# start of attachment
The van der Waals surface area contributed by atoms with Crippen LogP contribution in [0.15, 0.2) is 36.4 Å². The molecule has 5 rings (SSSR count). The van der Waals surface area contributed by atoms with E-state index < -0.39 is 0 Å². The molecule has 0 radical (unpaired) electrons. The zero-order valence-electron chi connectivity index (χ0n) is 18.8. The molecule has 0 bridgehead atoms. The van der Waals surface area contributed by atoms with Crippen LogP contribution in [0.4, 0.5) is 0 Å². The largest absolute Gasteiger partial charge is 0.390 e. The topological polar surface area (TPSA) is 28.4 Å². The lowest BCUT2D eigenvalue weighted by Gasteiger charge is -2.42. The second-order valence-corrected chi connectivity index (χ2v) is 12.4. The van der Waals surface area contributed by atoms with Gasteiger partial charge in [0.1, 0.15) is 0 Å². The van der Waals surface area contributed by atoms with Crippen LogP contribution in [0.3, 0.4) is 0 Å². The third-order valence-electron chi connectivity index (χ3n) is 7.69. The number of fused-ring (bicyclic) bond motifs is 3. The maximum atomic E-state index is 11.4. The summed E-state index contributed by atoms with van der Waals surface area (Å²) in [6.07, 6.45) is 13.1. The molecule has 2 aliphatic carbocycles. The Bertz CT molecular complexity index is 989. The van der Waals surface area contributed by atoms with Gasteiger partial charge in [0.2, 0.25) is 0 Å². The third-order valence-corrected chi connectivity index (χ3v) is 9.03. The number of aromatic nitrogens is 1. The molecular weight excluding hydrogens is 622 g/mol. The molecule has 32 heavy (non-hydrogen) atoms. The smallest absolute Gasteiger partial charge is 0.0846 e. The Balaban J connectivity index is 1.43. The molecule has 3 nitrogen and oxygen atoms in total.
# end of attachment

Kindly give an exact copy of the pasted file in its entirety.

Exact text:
The van der Waals surface area contributed by atoms with Crippen LogP contribution in [0.15, 0.2) is 36.4 Å². The molecule has 5 rings (SSSR count). The van der Waals surface area contributed by atoms with E-state index < -0.39 is 0 Å². The molecule has 0 radical (unpaired) electrons. The zero-order valence-electron chi connectivity index (χ0n) is 18.8. The molecule has 0 bridgehead atoms. The van der Waals surface area contributed by atoms with Crippen LogP contribution in [0.4, 0.5) is 0 Å². The largest absolute Gasteiger partial charge is 0.390 e. The topological polar surface area (TPSA) is 28.4 Å². The lowest BCUT2D eigenvalue weighted by Gasteiger charge is -2.42. The second-order valence-corrected chi connectivity index (χ2v) is 12.4. The van der Waals surface area contributed by atoms with Gasteiger partial charge in [0.1, 0.15) is 0 Å². The van der Waals surface area contributed by atoms with Crippen LogP contribution in [0.3, 0.4) is 0 Å². The third-order valence-electron chi connectivity index (χ3n) is 7.69. The number of fused-ring (bicyclic) bond motifs is 3. The maximum atomic E-state index is 11.4. The summed E-state index contributed by atoms with van der Waals surface area (Å²) in [6.07, 6.45) is 13.1. The molecule has 2 aliphatic carbocycles. The Bertz CT molecular complexity index is 989. The van der Waals surface area contributed by atoms with Gasteiger partial charge in [0.2, 0.25) is 0 Å². The third-order valence-corrected chi connectivity index (χ3v) is 9.03. The number of aromatic nitrogens is 1. The molecular weight excluding hydrogens is 622 g/mol. The molecule has 32 heavy (non-hydrogen) atoms. The smallest absolute Gasteiger partial charge is 0.0846 e. The Balaban J connectivity index is 1.43. The molecule has 3 nitrogen and oxygen atoms in total.